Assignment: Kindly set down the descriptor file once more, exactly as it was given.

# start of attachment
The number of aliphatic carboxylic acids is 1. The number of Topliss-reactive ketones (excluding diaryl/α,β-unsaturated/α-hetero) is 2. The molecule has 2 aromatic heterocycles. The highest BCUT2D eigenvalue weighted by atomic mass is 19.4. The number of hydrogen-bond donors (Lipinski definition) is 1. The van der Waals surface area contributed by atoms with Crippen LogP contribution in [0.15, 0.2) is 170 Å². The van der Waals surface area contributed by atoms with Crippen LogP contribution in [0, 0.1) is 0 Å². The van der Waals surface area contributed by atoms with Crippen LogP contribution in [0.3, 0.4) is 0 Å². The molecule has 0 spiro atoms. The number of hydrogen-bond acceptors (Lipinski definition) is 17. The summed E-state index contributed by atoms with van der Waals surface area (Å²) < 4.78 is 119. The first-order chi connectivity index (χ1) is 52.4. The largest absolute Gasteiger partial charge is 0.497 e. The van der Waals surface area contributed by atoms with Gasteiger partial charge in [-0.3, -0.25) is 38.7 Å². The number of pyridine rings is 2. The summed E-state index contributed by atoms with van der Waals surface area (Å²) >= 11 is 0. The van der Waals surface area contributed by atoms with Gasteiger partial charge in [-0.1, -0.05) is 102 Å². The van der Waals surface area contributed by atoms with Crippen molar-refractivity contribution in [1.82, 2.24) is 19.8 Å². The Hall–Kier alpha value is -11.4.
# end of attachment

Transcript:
The number of aliphatic carboxylic acids is 1. The number of Topliss-reactive ketones (excluding diaryl/α,β-unsaturated/α-hetero) is 2. The molecule has 2 aromatic heterocycles. The highest BCUT2D eigenvalue weighted by atomic mass is 19.4. The number of hydrogen-bond donors (Lipinski definition) is 1. The van der Waals surface area contributed by atoms with Crippen LogP contribution in [0.15, 0.2) is 170 Å². The van der Waals surface area contributed by atoms with Crippen LogP contribution in [0, 0.1) is 0 Å². The van der Waals surface area contributed by atoms with Crippen LogP contribution in [0.3, 0.4) is 0 Å². The molecule has 0 spiro atoms. The number of hydrogen-bond acceptors (Lipinski definition) is 17. The summed E-state index contributed by atoms with van der Waals surface area (Å²) < 4.78 is 119. The first-order chi connectivity index (χ1) is 52.4. The largest absolute Gasteiger partial charge is 0.497 e. The van der Waals surface area contributed by atoms with Gasteiger partial charge in [-0.3, -0.25) is 38.7 Å². The number of pyridine rings is 2. The summed E-state index contributed by atoms with van der Waals surface area (Å²) >= 11 is 0. The van der Waals surface area contributed by atoms with Gasteiger partial charge in [-0.1, -0.05) is 102 Å². The van der Waals surface area contributed by atoms with Crippen molar-refractivity contribution in [1.82, 2.24) is 19.8 Å². The Hall–Kier alpha value is -11.4.